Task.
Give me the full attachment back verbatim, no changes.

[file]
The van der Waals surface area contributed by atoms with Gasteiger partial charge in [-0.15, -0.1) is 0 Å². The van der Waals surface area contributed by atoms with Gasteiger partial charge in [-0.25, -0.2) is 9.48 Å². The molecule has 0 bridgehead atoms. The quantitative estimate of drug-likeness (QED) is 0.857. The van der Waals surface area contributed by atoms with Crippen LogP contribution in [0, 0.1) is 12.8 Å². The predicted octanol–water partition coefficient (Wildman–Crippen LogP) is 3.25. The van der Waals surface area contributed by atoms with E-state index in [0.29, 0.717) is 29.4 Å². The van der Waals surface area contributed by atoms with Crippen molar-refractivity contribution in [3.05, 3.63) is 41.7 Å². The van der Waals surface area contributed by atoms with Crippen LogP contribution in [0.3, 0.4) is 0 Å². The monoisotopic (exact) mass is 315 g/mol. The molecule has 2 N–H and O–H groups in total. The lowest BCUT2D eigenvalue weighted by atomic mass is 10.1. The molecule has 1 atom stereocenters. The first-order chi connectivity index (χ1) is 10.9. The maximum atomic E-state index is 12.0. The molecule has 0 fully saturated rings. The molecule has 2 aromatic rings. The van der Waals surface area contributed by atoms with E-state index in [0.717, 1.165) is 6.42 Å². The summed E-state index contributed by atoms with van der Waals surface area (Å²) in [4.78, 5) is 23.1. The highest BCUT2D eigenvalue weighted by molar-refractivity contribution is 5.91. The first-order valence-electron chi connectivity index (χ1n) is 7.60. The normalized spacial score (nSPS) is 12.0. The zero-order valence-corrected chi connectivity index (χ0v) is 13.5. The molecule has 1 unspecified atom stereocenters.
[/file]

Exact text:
The van der Waals surface area contributed by atoms with Gasteiger partial charge in [-0.15, -0.1) is 0 Å². The van der Waals surface area contributed by atoms with Gasteiger partial charge in [-0.25, -0.2) is 9.48 Å². The molecule has 0 bridgehead atoms. The quantitative estimate of drug-likeness (QED) is 0.857. The van der Waals surface area contributed by atoms with Crippen LogP contribution in [0, 0.1) is 12.8 Å². The predicted octanol–water partition coefficient (Wildman–Crippen LogP) is 3.25. The van der Waals surface area contributed by atoms with E-state index in [0.29, 0.717) is 29.4 Å². The van der Waals surface area contributed by atoms with Crippen molar-refractivity contribution in [3.05, 3.63) is 41.7 Å². The van der Waals surface area contributed by atoms with Crippen LogP contribution in [0.3, 0.4) is 0 Å². The monoisotopic (exact) mass is 315 g/mol. The molecule has 2 N–H and O–H groups in total. The lowest BCUT2D eigenvalue weighted by atomic mass is 10.1. The molecule has 1 atom stereocenters. The first-order chi connectivity index (χ1) is 10.9. The maximum atomic E-state index is 12.0. The molecule has 0 fully saturated rings. The molecule has 2 aromatic rings. The van der Waals surface area contributed by atoms with E-state index in [0.717, 1.165) is 6.42 Å². The summed E-state index contributed by atoms with van der Waals surface area (Å²) in [4.78, 5) is 23.1. The highest BCUT2D eigenvalue weighted by molar-refractivity contribution is 5.91. The first-order valence-electron chi connectivity index (χ1n) is 7.60. The normalized spacial score (nSPS) is 12.0. The zero-order valence-corrected chi connectivity index (χ0v) is 13.5. The molecule has 1 unspecified atom stereocenters.